One problem, however, was that the tires were classified as waste. Designating the rubber for beneficial use would require some clarification of the EPA's Non-Hazardous Secondary Materials Rule. This rule effectively prevented the discarded tires at the site from being used for fuel in things like cement kilns.

“So in response, we started to inquire with our EPA counterparts to review available options and discuss how EPA determined whether the scrap tires at this or similar sites across the state were categorized as a solid waste instead of a useable/recyclable material,” Van Soest said.

TCEQ and GLO worked continuously with EPA to obtain approval and to have the tires from the Gatesville site, and others like it, classified as an alternative fuel source. Prior to this clarification, tires that were considered “discarded” could not be used as tire-derived fuel in cement kilns unless those kilns met additional standards meant for commercial and industrial solid waste incineration units.

This clarification from EPA also brought the potential for further recycling. Even more tires—approximately 4.4 million throughout the state—can potentially be recycled thanks to this action.

"Based on all the hard work the TCEQ and EPA staff put into this issue, we were ecstatic that we reached an agreement that gives these sites a new opportunity to utilize over 4 million additional tires in cement kilns," said Earl Lott, Director of TCEQ’s Waste Permits Division.

Cleanup begins

Scrap tires interfered with natural vegetation, and with their removal, the flora can once again flourish.
Scrap tires interfered with natural vegetation, and with their removal, the flora can once again flourish.

Once EPA clarified the steps necessary to allow discarded scrap tires to be used as non-waste fuel at cement kilns, then came the task of actually getting the tires removed from the site, and sent to kilns in New Braunfels and Midlothian. Tires that could not be recycled were properly disposed of at a landfill in the Dallas-Ft. Worth area.

From 2018 to 2019, GLO continuously worked with TCEQ throughout the cleanup phases to ensure proper remediation of the site. GLO managed the removal, transportation, and disposal of the scrap tires as well as any impacted sediment. TCEQ provided technical review and oversight of the remediation and disposal. Soon, thousands of scrap tires were being removed from the site each day, ultimately resulting in the recycling or disposal of 268,000 tires.

“This combination allowed the TCEQ to focus on the cleanup goal, not on continued investigation and enforcement, by bringing together state and federal agencies to pursue new and less costly scrap tire solutions,” Jablonski said.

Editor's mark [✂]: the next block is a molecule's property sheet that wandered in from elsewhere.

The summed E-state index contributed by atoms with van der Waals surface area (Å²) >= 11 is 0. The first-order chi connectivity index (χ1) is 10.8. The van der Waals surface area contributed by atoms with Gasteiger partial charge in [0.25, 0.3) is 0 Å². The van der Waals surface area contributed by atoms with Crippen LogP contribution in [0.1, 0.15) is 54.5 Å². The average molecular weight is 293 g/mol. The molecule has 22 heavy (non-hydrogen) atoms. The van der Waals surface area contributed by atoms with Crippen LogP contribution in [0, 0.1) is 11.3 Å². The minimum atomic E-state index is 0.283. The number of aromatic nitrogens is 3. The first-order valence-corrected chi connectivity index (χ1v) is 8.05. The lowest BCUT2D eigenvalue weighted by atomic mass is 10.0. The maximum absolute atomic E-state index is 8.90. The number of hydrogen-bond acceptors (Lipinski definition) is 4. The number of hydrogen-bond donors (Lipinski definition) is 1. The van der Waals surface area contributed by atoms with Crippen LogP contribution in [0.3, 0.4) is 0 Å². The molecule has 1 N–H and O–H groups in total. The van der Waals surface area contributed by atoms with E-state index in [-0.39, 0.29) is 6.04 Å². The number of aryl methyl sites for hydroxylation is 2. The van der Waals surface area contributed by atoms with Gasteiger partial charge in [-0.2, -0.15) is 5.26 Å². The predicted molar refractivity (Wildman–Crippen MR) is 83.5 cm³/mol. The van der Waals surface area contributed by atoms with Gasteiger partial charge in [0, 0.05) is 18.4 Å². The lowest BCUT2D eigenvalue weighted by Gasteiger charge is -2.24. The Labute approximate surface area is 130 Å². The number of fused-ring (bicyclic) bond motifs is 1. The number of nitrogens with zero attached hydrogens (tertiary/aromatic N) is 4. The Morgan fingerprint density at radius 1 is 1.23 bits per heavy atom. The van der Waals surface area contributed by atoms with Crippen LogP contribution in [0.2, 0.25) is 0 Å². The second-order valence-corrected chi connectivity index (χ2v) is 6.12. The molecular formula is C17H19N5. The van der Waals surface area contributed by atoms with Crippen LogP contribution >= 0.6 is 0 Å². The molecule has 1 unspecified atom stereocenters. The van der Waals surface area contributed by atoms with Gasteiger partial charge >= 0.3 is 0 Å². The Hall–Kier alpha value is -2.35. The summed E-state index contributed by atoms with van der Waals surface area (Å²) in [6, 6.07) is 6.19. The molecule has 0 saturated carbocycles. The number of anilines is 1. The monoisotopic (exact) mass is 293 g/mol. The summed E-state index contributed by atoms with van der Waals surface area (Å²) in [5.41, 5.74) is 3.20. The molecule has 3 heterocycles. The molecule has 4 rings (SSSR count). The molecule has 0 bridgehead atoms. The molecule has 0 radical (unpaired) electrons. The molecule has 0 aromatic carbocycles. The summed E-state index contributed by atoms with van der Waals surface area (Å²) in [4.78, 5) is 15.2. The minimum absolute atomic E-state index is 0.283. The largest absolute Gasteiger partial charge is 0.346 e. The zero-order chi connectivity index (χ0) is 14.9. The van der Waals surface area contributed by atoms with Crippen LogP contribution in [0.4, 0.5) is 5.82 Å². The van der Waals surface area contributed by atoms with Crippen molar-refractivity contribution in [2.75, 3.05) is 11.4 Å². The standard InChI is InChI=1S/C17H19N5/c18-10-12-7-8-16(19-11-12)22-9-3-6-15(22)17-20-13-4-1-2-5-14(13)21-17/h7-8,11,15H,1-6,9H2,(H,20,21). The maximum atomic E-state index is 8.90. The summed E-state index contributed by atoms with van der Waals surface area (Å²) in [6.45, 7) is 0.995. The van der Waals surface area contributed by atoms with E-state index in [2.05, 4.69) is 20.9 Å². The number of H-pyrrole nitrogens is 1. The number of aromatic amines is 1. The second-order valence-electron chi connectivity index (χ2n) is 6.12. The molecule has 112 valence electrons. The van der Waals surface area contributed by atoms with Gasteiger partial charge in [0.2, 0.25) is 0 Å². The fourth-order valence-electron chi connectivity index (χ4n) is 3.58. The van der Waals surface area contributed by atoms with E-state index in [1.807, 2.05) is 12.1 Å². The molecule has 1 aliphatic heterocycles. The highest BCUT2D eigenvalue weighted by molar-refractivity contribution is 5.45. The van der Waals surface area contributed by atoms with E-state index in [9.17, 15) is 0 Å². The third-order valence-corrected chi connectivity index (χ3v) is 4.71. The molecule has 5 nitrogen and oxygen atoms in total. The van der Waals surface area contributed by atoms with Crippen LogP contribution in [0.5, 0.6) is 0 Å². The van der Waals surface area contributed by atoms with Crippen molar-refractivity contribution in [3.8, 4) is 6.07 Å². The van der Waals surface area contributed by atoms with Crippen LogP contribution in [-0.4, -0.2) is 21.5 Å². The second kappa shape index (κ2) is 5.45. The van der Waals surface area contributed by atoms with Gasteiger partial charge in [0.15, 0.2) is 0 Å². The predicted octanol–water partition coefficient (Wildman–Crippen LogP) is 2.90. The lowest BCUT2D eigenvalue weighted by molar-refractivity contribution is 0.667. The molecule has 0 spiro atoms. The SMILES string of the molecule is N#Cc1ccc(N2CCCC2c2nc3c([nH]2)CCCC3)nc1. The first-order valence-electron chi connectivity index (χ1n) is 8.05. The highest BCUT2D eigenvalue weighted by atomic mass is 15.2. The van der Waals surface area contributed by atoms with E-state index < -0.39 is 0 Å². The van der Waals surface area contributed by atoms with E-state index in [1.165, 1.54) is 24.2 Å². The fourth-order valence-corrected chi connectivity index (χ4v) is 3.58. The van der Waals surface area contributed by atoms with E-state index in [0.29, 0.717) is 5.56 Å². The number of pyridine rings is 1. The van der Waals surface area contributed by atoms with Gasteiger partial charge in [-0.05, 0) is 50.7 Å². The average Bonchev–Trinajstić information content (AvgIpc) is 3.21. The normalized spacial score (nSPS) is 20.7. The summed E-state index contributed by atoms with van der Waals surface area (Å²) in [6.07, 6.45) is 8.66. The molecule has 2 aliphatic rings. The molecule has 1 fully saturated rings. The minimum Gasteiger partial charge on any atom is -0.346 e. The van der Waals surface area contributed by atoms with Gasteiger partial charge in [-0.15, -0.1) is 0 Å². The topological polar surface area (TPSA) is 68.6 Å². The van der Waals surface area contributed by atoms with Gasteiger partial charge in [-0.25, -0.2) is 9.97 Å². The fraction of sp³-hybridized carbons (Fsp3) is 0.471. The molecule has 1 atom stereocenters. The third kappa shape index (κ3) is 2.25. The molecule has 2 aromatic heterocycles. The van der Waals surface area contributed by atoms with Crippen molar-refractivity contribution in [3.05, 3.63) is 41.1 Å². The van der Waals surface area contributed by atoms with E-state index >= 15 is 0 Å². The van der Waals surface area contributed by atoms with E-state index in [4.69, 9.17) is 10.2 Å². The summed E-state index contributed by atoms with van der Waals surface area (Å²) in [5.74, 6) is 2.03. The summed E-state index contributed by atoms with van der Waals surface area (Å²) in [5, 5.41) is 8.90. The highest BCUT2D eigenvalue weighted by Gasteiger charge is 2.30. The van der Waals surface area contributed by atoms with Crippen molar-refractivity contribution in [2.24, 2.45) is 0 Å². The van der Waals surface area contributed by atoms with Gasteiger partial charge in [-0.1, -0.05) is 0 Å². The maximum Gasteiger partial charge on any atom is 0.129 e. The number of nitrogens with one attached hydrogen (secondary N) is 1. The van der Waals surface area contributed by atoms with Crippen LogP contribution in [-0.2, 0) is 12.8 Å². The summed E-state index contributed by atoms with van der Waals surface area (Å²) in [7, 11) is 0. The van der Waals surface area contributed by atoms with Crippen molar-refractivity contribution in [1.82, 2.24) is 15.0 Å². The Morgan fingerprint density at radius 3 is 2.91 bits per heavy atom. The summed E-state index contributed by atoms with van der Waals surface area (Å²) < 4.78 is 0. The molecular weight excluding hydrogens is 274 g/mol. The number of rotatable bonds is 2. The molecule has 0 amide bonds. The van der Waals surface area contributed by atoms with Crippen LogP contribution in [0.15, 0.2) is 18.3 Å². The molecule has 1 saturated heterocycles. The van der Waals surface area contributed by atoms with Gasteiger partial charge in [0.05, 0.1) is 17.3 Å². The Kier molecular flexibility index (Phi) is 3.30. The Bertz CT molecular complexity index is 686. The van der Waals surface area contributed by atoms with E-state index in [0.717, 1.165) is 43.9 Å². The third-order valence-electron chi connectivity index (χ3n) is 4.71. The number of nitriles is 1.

Success

In October 2019, TCEQ personnel performed a final closure inspection and determined that the site had, indeed, been properly remediated. Overall, TCEQ investigators conducted a total of 10 site inspections throughout the span of the cleanup to monitor its progress. More than $1.5 million in state funding supported the comprehensive cleanup efforts and improvements to site infrastructure.

Stormwater control materials installed at the Gatesville Scrap Tire site now help to control runoff and erosion.
Stormwater control materials installed at the Gatesville Scrap Tire site now help to control runoff and erosion.

To support future use of the site, five-strand barbed wire fencing and stormwater control devices were installed. Stormwater gabions, also known as rock cages, were installed in the gently sloping, loamy soil at the site to prevent erosion and to slow the flow of stormwater drainage. The completely transformed site was then listed for sale in the Fall of 2019.

“The cooperation and collaboration on this singular goal for the Gatesville site between the TCEQ, GLO, and the U.S. EPA was unprecedented, and would not have been possible without the dogged behind-the-scenes work of the TCEQ Region 9 management team, who passionately committed to help restore a site in a community in their own backyard,” Jablonski said.

“This was a great collaborative effort on all parts to address a historical local problem, which in turn will ultimately help clean up other tire sites throughout the entire state,” Van Soest said. “It really shows what we can do when we all work together for a common goal and the common good.”

See our storyboard of the Gatesville tire siteExit the TCEQ.

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All photos TCEQ.